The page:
Calcination of minerals (1881/1881)Andalusian Archives
The mining operations in Huelva used a copper ore calcination system with outdoor furnaces known as teleras.
However, the gases containing high levels of sulfur and arsenic spread across the mining basin and their harmful effects were felt throughout the province.
This situation created conflict between miners and farmers (who created the Anti-Fumes League). The demands of the latter gave rise to a major protest on February 4, 1888, and led to the events known as the Year of the Shots.
Although this mining practice was prohibited, it was only abandoned when the mines ceased to be profitable in 1907.
The railroad and the loading docks
The need to commercialize the ore and its journey to the docks of the Huelva Estuary so it could be distributed meant the mining companies had to build a series of railroad lines. These were initially for ore only—not for passengers—and saw plenty of activity despite the challenges posed by the mountainous terrain. Rivers with shipping ports were also used to replace mule trains and other slower and more expensive methods of transport.
Rio Tinto Company Dock (Approximate data 1910) by Josep Thomas Bigas.Andalusian Archives
Rio Tinto Company dock
Commercial loading dock for material arriving from Rio Tinto Company Ltd. mines.
Built between 1874 and 1876 by engineers George Barclay Bruce and Thomas Gibson, it is located in the southwestern corner of the city.
It is 5,462 feet long and is built part on land, part over the Odiel River. This was the final part of the railroad route that transported the ore from the mines to Huelva.
It had an advanced gravity loading system and crane unloading system and featured two platforms: the upper one for ore and the lower one for goods.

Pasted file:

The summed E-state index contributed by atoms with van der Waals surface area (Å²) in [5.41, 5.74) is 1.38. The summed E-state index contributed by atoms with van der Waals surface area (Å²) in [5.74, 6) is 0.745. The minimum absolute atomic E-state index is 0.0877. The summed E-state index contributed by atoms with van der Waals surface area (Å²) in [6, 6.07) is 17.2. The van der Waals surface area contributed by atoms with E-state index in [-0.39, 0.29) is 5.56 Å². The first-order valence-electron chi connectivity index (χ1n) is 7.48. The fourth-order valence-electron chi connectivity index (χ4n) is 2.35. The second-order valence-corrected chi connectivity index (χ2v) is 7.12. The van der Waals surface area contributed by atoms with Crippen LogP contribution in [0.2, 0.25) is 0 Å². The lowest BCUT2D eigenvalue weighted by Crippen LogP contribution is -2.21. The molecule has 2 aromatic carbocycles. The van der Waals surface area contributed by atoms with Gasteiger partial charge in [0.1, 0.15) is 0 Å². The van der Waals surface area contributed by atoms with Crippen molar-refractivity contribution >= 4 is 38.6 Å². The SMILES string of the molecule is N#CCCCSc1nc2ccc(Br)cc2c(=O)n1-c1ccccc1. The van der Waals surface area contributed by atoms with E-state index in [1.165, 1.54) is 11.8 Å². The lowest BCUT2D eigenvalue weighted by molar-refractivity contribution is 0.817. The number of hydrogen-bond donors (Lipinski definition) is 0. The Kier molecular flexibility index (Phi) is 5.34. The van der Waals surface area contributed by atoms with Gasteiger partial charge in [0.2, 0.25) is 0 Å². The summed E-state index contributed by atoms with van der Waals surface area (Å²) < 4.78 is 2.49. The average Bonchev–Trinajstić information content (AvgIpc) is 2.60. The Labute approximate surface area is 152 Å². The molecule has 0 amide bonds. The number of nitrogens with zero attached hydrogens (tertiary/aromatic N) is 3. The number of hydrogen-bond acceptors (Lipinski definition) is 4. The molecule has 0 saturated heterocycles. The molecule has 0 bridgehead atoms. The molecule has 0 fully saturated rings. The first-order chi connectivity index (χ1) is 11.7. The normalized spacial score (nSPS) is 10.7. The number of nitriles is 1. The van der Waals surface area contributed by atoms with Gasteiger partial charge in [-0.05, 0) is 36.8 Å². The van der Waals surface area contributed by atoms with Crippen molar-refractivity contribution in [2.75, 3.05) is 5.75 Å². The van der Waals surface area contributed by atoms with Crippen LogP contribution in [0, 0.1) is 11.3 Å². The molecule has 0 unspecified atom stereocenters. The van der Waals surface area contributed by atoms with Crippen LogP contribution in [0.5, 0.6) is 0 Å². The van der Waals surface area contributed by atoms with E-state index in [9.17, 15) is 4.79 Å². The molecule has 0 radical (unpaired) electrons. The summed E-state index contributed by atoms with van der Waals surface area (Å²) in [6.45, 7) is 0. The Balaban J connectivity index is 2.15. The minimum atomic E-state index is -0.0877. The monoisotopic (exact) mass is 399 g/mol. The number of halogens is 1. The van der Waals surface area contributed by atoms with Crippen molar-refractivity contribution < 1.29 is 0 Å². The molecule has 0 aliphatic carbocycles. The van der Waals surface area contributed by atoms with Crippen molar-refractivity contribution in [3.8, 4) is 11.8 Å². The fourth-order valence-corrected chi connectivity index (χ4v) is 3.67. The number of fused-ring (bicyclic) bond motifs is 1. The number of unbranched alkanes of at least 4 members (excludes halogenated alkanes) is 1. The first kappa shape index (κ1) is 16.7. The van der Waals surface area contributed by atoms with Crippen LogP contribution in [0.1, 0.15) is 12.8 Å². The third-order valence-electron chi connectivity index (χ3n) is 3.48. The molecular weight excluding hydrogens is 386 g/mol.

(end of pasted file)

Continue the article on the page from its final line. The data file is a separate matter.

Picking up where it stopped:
It remained in service until 1975, and was declared a Spanish Point of Cultural Interest (BIC) in 2003.
Riotinto railway to Huelva (Approximate data 1905)Andalusian Archives
Rio Tinto to Huelva railroad
This railroad for transporting ore that opened in 1875, was the work of engineers George Bruce and Thomas Gibson.
It had a four-feet gauge and covered 52 miles from the Rio Tinto copper mines to the docks at the Port of Huelva.
It also had numerous branches that connected the different mines and nearby towns with the capital, since it transported human travelers, too.
The full line stopped operating in 1975, and it was abandoned altogether in 1984.
Project to extend the Port of Huelva Dock (Approximate data 1916)Andalusian Archives
Port of Huelva dock extension project
Tharsis Sulphur and Copper Company Limited built a dock/pier on the shore of the Odiel River as the terminus for the Tharsis-Odiel River mining railroad that transported ore from the Mining Basin.
Designed by William Moore, it opened in 1871, as a 2,952-feet viaduct. It curved to the right at the end and split into different docks.
In 1881, the Company agreed to transport human passengers on the railroad line.
Various changes were made over time. The most important was William Arrol's 1915 project to add a new branch to the dock.
In 1992, it was abandoned for good and five years later it was declared a Spanish Point of Cultural Interest (BIC).
Ships Loading Ore in Puerto de La Laja, on the Banks of the Guadiana River (Approximate data 1920)Andalusian Archives
Boats loaded with ore in the Port of La Laja
The Port of La Laja on the left bank of the Guadiana River in El Granado is an old loading dock that was built in 1858 to transport ore and machinery from the mines.
Transporting ore through the port was always made difficult by the shallow river and the winding narrow-gauge railroad track.
However, activity increased thanks to improvements such as the telegraph, intermediate stations, and the emergence of a population center.
With the mining crisis and the dismantling of the railroad in 1965, industrial activity here ceased. It was declared a Spanish Place of Industrial Interest in 2011.